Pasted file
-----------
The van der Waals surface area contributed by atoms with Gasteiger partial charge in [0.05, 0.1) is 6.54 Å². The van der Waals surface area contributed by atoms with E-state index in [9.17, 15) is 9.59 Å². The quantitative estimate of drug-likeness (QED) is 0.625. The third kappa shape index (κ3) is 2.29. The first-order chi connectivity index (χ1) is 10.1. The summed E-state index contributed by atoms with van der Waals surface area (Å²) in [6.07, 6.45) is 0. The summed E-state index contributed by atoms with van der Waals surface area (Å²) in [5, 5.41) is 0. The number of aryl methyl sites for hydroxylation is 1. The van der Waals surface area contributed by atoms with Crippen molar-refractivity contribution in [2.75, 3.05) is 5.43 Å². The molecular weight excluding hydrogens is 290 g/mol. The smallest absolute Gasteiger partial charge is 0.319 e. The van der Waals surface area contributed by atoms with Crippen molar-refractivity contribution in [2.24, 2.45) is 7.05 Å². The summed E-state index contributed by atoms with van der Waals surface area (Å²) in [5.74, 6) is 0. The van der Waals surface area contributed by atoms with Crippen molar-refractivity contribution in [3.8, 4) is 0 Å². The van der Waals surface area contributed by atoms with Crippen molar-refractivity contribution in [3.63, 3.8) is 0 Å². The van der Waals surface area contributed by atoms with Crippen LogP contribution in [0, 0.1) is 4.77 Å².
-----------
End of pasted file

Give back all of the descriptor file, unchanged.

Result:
The van der Waals surface area contributed by atoms with Gasteiger partial charge in [0.05, 0.1) is 6.54 Å². The van der Waals surface area contributed by atoms with E-state index in [9.17, 15) is 9.59 Å². The quantitative estimate of drug-likeness (QED) is 0.625. The third kappa shape index (κ3) is 2.29. The first-order chi connectivity index (χ1) is 10.1. The summed E-state index contributed by atoms with van der Waals surface area (Å²) in [6.07, 6.45) is 0. The summed E-state index contributed by atoms with van der Waals surface area (Å²) in [5, 5.41) is 0. The number of aryl methyl sites for hydroxylation is 1. The van der Waals surface area contributed by atoms with Crippen molar-refractivity contribution in [2.75, 3.05) is 5.43 Å². The molecular weight excluding hydrogens is 290 g/mol. The smallest absolute Gasteiger partial charge is 0.319 e. The van der Waals surface area contributed by atoms with Crippen molar-refractivity contribution in [2.24, 2.45) is 7.05 Å². The summed E-state index contributed by atoms with van der Waals surface area (Å²) in [5.74, 6) is 0. The van der Waals surface area contributed by atoms with Crippen molar-refractivity contribution in [3.8, 4) is 0 Å². The van der Waals surface area contributed by atoms with Crippen molar-refractivity contribution in [3.63, 3.8) is 0 Å². The van der Waals surface area contributed by atoms with Crippen LogP contribution in [0, 0.1) is 4.77 Å².